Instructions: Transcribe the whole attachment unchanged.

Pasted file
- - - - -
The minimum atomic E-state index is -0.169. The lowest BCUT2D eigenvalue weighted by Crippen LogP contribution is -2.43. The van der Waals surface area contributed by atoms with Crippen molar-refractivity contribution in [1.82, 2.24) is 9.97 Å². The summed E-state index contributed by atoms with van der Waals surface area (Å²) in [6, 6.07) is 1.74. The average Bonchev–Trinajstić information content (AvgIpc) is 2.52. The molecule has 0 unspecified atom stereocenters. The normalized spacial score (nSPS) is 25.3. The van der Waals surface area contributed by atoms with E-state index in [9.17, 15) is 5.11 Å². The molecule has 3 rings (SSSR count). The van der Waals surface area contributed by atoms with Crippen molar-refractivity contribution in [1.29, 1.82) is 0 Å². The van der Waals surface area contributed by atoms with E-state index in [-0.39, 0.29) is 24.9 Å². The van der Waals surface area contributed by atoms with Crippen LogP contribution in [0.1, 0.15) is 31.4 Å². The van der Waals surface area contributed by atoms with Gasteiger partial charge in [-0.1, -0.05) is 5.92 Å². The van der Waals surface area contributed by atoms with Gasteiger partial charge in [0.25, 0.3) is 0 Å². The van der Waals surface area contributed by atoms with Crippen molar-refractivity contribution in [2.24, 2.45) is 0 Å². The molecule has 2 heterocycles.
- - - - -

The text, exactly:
The minimum atomic E-state index is -0.169. The lowest BCUT2D eigenvalue weighted by Crippen LogP contribution is -2.43. The van der Waals surface area contributed by atoms with Crippen molar-refractivity contribution in [1.82, 2.24) is 9.97 Å². The summed E-state index contributed by atoms with van der Waals surface area (Å²) in [6, 6.07) is 1.74. The average Bonchev–Trinajstić information content (AvgIpc) is 2.52. The molecule has 0 unspecified atom stereocenters. The normalized spacial score (nSPS) is 25.3. The van der Waals surface area contributed by atoms with E-state index in [9.17, 15) is 5.11 Å². The molecule has 3 rings (SSSR count). The van der Waals surface area contributed by atoms with Crippen molar-refractivity contribution in [1.29, 1.82) is 0 Å². The van der Waals surface area contributed by atoms with E-state index in [-0.39, 0.29) is 24.9 Å². The van der Waals surface area contributed by atoms with Crippen LogP contribution in [0.1, 0.15) is 31.4 Å². The van der Waals surface area contributed by atoms with Gasteiger partial charge in [-0.1, -0.05) is 5.92 Å². The van der Waals surface area contributed by atoms with Gasteiger partial charge in [0.25, 0.3) is 0 Å². The van der Waals surface area contributed by atoms with Crippen molar-refractivity contribution in [2.24, 2.45) is 0 Å². The molecule has 2 heterocycles.